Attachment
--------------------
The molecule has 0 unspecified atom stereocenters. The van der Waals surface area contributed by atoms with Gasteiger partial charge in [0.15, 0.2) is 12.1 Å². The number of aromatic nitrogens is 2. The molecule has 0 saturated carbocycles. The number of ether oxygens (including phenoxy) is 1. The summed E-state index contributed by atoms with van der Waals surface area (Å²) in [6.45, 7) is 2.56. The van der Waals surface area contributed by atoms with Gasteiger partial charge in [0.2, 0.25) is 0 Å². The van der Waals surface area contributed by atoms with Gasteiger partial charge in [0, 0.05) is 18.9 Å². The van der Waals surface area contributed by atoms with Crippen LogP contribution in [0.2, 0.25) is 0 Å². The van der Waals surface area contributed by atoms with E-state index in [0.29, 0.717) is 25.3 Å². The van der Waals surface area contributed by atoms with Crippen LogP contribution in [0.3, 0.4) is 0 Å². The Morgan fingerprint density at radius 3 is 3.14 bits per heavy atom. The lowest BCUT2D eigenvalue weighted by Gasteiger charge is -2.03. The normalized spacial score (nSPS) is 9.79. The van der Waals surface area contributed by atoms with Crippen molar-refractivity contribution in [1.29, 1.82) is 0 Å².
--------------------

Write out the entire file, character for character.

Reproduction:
The molecule has 0 unspecified atom stereocenters. The van der Waals surface area contributed by atoms with Gasteiger partial charge in [0.15, 0.2) is 12.1 Å². The number of aromatic nitrogens is 2. The molecule has 0 saturated carbocycles. The number of ether oxygens (including phenoxy) is 1. The summed E-state index contributed by atoms with van der Waals surface area (Å²) in [6.45, 7) is 2.56. The van der Waals surface area contributed by atoms with Gasteiger partial charge in [0.2, 0.25) is 0 Å². The van der Waals surface area contributed by atoms with Gasteiger partial charge in [0, 0.05) is 18.9 Å². The van der Waals surface area contributed by atoms with Crippen LogP contribution in [0.2, 0.25) is 0 Å². The van der Waals surface area contributed by atoms with E-state index in [0.29, 0.717) is 25.3 Å². The van der Waals surface area contributed by atoms with Crippen LogP contribution in [0.3, 0.4) is 0 Å². The Morgan fingerprint density at radius 3 is 3.14 bits per heavy atom. The lowest BCUT2D eigenvalue weighted by Gasteiger charge is -2.03. The normalized spacial score (nSPS) is 9.79. The van der Waals surface area contributed by atoms with Crippen molar-refractivity contribution in [1.29, 1.82) is 0 Å².